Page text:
James Dahlberg

James E. Dahlberg

Professor Emeritus

Office:

4260B Biochemical Sciences Building

440 Henry Mall

Madison WI 53706

Phone: (608) 262-1459

Email: dahlberg@wisc.edu

 

Education

• BA 1962, Haverford College
• PhD 1966, University of Chicago
• Postdoctoral 1966-68, MRC Laboratory of Molecular Biology, Cambridge (F. Sanger), 1968-69, Universite de Geneve (R. Epstein).

Honors & Awards

• Eli Lilly Award for Biol. Chem., 1974
• H.I. Romnes Faculty Research Fellowship, 1976
• Haverford College Philips Visitor, 1977, 1998
• Macy Scholar Award, 1979-80
• Fellow, American Association for the Advancement of Science, 1982
• Frederick Sanger Professorship, 1991
• American Academy of Arts and Sciences, 1993
• National Academy of Sciences, 1996
• U. Chicago Alumni Achievement Award, 1992
• American Academy of Microbiologists, 1997
• President, RNA Society, 1997
• U.W. Hilldale Professor, 1997
• Buzzati-Traverso Award for Molecular Biology, Italian Nat. Res. Council, 1998
• NIH Merit Award, 1998
• European Molecular Biology Organization, Foreign Associate, 1998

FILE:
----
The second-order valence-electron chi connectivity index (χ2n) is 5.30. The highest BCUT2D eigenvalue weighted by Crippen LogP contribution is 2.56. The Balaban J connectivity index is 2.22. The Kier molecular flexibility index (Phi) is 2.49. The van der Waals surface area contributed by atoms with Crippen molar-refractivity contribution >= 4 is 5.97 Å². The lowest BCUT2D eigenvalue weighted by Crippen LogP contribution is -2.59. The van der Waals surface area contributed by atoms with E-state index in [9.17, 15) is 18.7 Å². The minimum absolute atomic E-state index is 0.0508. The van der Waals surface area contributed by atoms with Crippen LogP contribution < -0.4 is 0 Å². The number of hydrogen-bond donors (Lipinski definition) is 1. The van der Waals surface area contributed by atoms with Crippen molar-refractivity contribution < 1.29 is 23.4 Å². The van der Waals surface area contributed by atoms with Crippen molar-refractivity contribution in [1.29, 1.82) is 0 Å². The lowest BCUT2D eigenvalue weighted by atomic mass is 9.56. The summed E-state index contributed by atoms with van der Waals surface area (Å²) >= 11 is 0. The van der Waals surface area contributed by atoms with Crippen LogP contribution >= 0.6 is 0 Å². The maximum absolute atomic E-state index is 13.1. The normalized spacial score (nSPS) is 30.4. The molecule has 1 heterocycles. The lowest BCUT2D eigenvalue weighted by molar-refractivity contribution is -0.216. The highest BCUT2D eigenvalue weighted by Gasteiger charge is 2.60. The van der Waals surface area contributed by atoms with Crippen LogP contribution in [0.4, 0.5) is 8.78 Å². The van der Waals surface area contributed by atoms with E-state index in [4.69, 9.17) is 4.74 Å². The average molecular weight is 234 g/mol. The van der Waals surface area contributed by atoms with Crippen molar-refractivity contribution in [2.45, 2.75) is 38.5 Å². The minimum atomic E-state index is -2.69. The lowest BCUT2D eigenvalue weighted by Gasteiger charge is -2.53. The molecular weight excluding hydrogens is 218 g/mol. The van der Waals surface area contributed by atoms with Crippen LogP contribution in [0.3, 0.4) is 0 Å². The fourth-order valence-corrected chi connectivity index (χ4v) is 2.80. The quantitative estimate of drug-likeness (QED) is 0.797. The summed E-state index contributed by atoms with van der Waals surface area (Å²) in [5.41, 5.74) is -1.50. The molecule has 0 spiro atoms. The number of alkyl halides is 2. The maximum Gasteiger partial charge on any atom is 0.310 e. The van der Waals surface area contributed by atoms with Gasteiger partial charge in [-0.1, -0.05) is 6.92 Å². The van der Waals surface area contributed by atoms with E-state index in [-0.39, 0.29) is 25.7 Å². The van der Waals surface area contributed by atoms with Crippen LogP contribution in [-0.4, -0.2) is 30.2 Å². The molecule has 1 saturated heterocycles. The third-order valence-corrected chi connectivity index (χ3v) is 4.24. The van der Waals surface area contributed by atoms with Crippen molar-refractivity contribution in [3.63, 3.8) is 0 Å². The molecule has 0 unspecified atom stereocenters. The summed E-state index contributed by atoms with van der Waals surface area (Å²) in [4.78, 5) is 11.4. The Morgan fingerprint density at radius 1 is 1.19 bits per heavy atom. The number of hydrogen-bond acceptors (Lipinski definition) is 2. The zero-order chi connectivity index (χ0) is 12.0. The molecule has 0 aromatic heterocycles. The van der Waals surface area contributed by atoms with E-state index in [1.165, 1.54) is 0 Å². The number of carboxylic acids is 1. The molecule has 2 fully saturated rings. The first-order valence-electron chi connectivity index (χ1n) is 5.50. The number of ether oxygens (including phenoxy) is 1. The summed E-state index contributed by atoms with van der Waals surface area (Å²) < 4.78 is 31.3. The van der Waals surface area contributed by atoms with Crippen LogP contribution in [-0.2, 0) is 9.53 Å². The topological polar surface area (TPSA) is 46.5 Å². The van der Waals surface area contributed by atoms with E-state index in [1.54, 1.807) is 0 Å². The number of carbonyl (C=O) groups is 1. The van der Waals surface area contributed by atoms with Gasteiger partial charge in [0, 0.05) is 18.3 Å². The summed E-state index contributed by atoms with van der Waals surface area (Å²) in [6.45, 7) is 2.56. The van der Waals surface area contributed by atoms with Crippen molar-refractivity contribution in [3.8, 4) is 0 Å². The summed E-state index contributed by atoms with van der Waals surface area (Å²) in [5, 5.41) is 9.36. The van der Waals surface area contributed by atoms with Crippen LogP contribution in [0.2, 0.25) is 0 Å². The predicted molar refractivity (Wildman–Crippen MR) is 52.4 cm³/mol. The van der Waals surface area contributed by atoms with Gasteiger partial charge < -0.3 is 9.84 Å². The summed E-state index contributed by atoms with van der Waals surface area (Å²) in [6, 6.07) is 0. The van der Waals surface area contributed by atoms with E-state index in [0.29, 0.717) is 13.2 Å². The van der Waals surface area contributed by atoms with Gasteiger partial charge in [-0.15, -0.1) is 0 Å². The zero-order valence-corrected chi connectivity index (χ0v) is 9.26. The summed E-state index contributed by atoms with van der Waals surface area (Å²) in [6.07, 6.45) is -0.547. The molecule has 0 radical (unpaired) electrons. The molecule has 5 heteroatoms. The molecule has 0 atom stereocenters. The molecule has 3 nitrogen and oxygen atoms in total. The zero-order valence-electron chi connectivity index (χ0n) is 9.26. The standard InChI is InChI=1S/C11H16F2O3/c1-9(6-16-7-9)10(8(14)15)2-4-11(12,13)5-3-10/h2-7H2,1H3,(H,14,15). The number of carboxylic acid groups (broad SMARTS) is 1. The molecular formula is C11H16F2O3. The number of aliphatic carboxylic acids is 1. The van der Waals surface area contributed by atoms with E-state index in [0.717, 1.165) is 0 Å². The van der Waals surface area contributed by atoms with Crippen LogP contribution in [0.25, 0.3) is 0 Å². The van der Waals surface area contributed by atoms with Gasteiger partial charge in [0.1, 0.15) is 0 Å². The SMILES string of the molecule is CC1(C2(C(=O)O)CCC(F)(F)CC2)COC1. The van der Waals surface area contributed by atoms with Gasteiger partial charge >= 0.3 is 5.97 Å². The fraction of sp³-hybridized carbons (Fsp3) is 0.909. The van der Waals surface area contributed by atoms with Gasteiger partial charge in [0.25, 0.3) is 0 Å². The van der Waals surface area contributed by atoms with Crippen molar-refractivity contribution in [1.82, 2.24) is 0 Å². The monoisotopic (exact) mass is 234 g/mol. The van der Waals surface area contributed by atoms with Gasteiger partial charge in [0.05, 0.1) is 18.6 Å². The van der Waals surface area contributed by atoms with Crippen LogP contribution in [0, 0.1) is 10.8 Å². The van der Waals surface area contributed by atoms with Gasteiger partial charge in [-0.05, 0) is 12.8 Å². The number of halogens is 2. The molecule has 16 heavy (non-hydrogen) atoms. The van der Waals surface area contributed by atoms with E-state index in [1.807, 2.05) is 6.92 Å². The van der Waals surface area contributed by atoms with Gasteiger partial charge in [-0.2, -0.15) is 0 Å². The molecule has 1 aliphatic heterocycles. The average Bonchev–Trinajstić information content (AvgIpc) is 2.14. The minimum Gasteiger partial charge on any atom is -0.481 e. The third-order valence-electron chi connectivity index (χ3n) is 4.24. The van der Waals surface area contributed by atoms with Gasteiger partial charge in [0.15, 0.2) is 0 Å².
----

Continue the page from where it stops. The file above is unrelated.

• Hilldale Award, 2002;
• Distinguished Service Award, University of Chicago, 2003
• Emeritus Professor of Biomolecular Chemistry, 2005
• Science Advisor to the Governor of Wisconsin, Hon. James E. Doyle, 2007-2010
• Board of Trustees, Morgridge Institute for Research, 2009-
• Interim Executive Director, Morgridge Institute for Research, Madison, 2012-13

Research Interests

Research in my laboratory focuses on RNA biology. We have used several model systems, including bacteria, mammalian tissue culture cells and frogs to learn about the synthesis, transport and function of a variety of RNA molecules.

Our current focus, in collaberation with Elsebet Lund, is on the mechanism and control of microRNA processing, and the function of miRNAs during early development in Xenopus laevis oocytes and early embryos. MiRNAs are short (~22 nucleotides) molecules found in metazoans, which control the stability and function of messenger RNAs. We have shown that in early frog embryos miR-427 promotes the deadenylation and destabilization of certain maternally inherited mRNAs, preparing the embryo for a subsequent stage of development. This experimentally manipulatible system has allowed us to ask detailed questions about the assembly and function of RNPs that contain miRNA.

We recently showed that frog oocytes and early embryos are deficient in Ago proteins, resulting in non-specific inhibition of miRNA maturation by siRNAs. Also, the lack of Ago2 activity explains why these embryos cannot carry out RNAi. However, we have found that we can use this powerful targeted gene knock-out method by supplementing the system with exogenous human Ago2 protein; this discovery now allows us to investigate the roles of specific proteins early in development.